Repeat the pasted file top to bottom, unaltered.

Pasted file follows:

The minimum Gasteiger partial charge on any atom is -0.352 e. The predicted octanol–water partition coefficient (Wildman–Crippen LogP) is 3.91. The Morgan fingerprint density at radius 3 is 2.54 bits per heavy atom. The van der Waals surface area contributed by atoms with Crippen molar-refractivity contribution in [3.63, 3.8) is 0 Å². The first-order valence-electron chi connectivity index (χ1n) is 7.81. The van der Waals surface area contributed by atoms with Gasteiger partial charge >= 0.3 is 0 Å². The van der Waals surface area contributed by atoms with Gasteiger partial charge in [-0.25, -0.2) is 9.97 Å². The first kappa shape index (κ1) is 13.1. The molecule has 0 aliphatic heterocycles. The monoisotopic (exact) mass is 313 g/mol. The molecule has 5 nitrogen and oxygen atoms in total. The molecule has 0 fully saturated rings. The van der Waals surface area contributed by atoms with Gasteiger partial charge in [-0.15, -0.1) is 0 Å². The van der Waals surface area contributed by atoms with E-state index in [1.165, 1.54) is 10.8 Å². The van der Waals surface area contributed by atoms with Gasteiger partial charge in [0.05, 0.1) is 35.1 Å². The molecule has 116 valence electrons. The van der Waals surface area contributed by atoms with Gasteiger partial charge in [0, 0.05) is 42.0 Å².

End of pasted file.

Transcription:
The minimum Gasteiger partial charge on any atom is -0.352 e. The predicted octanol–water partition coefficient (Wildman–Crippen LogP) is 3.91. The Morgan fingerprint density at radius 3 is 2.54 bits per heavy atom. The van der Waals surface area contributed by atoms with Crippen molar-refractivity contribution in [3.63, 3.8) is 0 Å². The first-order valence-electron chi connectivity index (χ1n) is 7.81. The van der Waals surface area contributed by atoms with Gasteiger partial charge >= 0.3 is 0 Å². The van der Waals surface area contributed by atoms with Gasteiger partial charge in [-0.25, -0.2) is 9.97 Å². The first kappa shape index (κ1) is 13.1. The molecule has 0 aliphatic heterocycles. The monoisotopic (exact) mass is 313 g/mol. The molecule has 5 nitrogen and oxygen atoms in total. The molecule has 0 fully saturated rings. The van der Waals surface area contributed by atoms with Gasteiger partial charge in [-0.15, -0.1) is 0 Å². The van der Waals surface area contributed by atoms with E-state index in [1.165, 1.54) is 10.8 Å². The van der Waals surface area contributed by atoms with Gasteiger partial charge in [0.05, 0.1) is 35.1 Å². The molecule has 116 valence electrons. The van der Waals surface area contributed by atoms with Gasteiger partial charge in [0, 0.05) is 42.0 Å².